Getting several hours of exercise per day is essential to keep a rabbit happy and to prevent health issues, such as obesity. Let your rabbit out of its enclosure as much as possible to allow it to roam in a safe area, as long as you're able to supervise. A minimum of four hours outside of the enclosure per day is ideal. To encourage activity, offer toys such as a tunnel for exploration or a treat ball.


Rabbits do groom themselves, but brushing helps to remove loose fur and prevent hairballs. Brush short-hair rabbits roughly once a week. Long-hair rabbits often need brushing daily to prevent tangles and mats. 

Baths are generally not necessary, though you might need to spot clean a dirty part of your rabbit’s coat by gently rubbing it with a damp cloth. 

Most rabbits also need nail trims, as they don’t naturally wear down their nails enough in their indoor environment. Your vet can show you how to properly trim nails at home.

Upkeep Costs

Rabbits may be small, but they are relatively expensive animals. On a monthly basis, your primary costs will be for food and litter. Expect to spend between $40 and $60 on average, depending on how many rabbits you have and which varieties you choose. Plus, you’ll need to replace worn toys—especially chew toys—on a regular basis at a cost of around $10 to $20. Finally, don’t forget to budget for routine veterinary checkups and emergencies. 

Pros & Cons of Keeping a Rabbit as a Pet

Rabbits are quiet pets that don’t take up a great deal of space. They also can be quite social, playful, and engaged with their owners. However, their upkeep is relatively expensive. And they need a lot of interaction, which often means keeping a second rabbit.

Similar Exotic Pets to the Rabbit

If you’re interested in pet rabbits, check out these other exotic pets:

Otherwise, check out other exotic animals that can be your new pet.

Purchasing or Adopting Your Rabbit

You can find rabbits at pet shops, though the shops often might not be able to give you adequate information about their rabbits' health and history. It's better to go through a reputable breeder or rescue organization. Adoptable rabbits are easy to find, as some people tend to underestimate the animal's care needs, cost, and lifespan. Expect to pay between $20 and $100 on average, though this can vary based on such factors as the rabbit's age and breed.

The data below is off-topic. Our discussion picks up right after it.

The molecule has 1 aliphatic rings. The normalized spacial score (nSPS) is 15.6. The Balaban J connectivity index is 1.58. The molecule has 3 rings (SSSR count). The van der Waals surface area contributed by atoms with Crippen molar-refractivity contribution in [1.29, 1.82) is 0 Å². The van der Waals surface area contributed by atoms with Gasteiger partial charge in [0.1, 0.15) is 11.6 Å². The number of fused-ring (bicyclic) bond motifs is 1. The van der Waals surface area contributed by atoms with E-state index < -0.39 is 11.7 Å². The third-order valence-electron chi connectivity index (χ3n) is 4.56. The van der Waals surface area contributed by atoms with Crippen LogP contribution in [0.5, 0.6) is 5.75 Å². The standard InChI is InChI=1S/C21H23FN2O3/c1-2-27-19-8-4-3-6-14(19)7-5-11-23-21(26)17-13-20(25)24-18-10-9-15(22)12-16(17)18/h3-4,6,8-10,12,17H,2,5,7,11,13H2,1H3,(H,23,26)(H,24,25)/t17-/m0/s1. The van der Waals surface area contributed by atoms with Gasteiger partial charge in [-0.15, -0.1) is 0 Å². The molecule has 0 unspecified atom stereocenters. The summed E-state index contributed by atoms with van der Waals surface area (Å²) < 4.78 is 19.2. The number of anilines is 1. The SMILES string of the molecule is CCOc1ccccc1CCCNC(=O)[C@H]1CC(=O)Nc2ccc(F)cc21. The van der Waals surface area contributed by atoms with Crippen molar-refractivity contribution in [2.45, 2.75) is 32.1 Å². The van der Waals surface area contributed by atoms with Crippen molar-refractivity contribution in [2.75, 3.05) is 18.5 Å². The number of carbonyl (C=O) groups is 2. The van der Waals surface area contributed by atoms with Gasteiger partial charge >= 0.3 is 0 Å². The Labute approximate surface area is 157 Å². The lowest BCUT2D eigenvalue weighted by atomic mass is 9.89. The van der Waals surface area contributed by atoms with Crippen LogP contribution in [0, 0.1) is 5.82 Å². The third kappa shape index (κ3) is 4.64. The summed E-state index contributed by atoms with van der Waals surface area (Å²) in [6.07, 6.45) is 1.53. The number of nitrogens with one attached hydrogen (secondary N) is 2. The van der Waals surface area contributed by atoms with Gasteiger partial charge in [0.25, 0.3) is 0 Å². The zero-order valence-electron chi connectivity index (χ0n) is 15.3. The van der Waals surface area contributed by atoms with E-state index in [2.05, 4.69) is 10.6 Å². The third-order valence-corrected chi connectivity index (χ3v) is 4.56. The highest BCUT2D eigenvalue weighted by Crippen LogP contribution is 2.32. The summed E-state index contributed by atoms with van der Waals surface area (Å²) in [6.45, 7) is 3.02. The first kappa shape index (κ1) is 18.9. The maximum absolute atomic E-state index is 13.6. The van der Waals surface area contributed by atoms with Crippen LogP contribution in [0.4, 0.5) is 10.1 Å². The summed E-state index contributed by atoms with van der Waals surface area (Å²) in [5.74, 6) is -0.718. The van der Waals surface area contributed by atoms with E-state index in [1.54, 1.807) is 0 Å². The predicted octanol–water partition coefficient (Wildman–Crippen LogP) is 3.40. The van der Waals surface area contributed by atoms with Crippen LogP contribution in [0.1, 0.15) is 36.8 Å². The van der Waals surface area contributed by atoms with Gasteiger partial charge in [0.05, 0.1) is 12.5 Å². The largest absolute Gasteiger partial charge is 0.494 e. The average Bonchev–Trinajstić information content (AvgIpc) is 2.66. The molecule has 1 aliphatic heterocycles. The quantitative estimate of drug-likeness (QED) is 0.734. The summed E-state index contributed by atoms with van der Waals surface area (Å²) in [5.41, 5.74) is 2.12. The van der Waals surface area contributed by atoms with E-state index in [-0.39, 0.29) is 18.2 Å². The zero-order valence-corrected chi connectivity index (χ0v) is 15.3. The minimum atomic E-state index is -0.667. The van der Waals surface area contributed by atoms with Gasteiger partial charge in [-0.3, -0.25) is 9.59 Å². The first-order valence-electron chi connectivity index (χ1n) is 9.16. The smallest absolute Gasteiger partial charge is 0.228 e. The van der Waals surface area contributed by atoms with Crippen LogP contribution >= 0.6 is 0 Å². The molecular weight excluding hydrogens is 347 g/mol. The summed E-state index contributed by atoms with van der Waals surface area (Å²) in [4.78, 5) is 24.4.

Local exotic animal veterinarians might be able to recommend a good breeder or rescue organization for you. The main benefit of a breeder is you’ll likely have a wider selection of younger animals and rarer breeds. However, don’t write off older rescue rabbits. You’ll be able to get a good sense of an older rabbit’s personality right away, and they’re often already tame around people and even litter trained. 

To avoid becoming an accidental breeder yourself if you’ll be bringing home multiple rabbits, discuss spaying or neutering with your vet. 

  • Does a rabbit make a good pet for kids?

    Rabbits can be good pets for older children who understand how to handle them gently and respect that rabbits don't always like to be picked up.

  • Are rabbits hard to take care of?

    Rabbits require a moderate amount of care that involves daily feedings, regular cleanings, and lots of play and interaction. 

  • Does a rabbit like to be held?

    Some rabbits accept being held, but most prefer to remain on the ground. However, many still enjoy cuddling up next to their favorite humans.

The Spruce Pets uses only high-quality sources, including peer-reviewed studies, to support the facts within our articles. Read our editorial process to learn more about how we fact-check and keep our content accurate, reliable, and trustworthy.
  1. Owning a Rabbit. VCA Hospitals.

  2. Rabbits as Pets. Best Friends Animal Society.

  3. Housing of Rabbits. Merck Veterinary Manual.

  4. Feeding Your Rabbit. VCA Hospitals.

  5. Disorders and Diseases of Rabbits. Merck Veterinary Manual.

  6. Rabbit Health Check: Signs of a Healthy Bunny. Best Friends Animal Society.

  7. Litter Training. House Rabbit Society.